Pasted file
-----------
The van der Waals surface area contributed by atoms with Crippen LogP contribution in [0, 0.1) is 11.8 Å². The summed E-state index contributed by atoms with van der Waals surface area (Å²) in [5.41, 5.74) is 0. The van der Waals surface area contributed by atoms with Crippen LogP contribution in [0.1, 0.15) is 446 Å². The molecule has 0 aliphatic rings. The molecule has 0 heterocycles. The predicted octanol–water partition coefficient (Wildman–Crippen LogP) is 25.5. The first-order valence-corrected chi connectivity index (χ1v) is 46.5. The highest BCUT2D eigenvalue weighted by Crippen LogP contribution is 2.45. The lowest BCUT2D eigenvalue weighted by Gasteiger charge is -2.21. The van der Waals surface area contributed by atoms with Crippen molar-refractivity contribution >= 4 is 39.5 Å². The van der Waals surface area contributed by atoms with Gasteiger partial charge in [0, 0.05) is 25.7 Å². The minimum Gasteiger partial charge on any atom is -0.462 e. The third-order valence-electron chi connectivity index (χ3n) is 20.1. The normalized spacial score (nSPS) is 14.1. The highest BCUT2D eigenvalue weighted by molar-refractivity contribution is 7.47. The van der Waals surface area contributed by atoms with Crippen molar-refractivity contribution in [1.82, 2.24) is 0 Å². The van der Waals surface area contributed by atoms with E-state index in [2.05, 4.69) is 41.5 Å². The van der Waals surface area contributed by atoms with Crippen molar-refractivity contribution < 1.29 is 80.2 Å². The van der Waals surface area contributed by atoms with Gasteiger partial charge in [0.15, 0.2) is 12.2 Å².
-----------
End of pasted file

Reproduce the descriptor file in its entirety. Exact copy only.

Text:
The van der Waals surface area contributed by atoms with Crippen LogP contribution in [0, 0.1) is 11.8 Å². The summed E-state index contributed by atoms with van der Waals surface area (Å²) in [5.41, 5.74) is 0. The van der Waals surface area contributed by atoms with Crippen LogP contribution in [0.1, 0.15) is 446 Å². The molecule has 0 aliphatic rings. The molecule has 0 heterocycles. The predicted octanol–water partition coefficient (Wildman–Crippen LogP) is 25.5. The first-order valence-corrected chi connectivity index (χ1v) is 46.5. The highest BCUT2D eigenvalue weighted by Crippen LogP contribution is 2.45. The lowest BCUT2D eigenvalue weighted by Gasteiger charge is -2.21. The van der Waals surface area contributed by atoms with Crippen molar-refractivity contribution >= 4 is 39.5 Å². The van der Waals surface area contributed by atoms with Gasteiger partial charge in [0, 0.05) is 25.7 Å². The minimum Gasteiger partial charge on any atom is -0.462 e. The third-order valence-electron chi connectivity index (χ3n) is 20.1. The normalized spacial score (nSPS) is 14.1. The highest BCUT2D eigenvalue weighted by molar-refractivity contribution is 7.47. The van der Waals surface area contributed by atoms with Crippen molar-refractivity contribution in [1.82, 2.24) is 0 Å². The van der Waals surface area contributed by atoms with E-state index in [2.05, 4.69) is 41.5 Å². The van der Waals surface area contributed by atoms with Crippen molar-refractivity contribution < 1.29 is 80.2 Å². The van der Waals surface area contributed by atoms with Gasteiger partial charge in [0.15, 0.2) is 12.2 Å².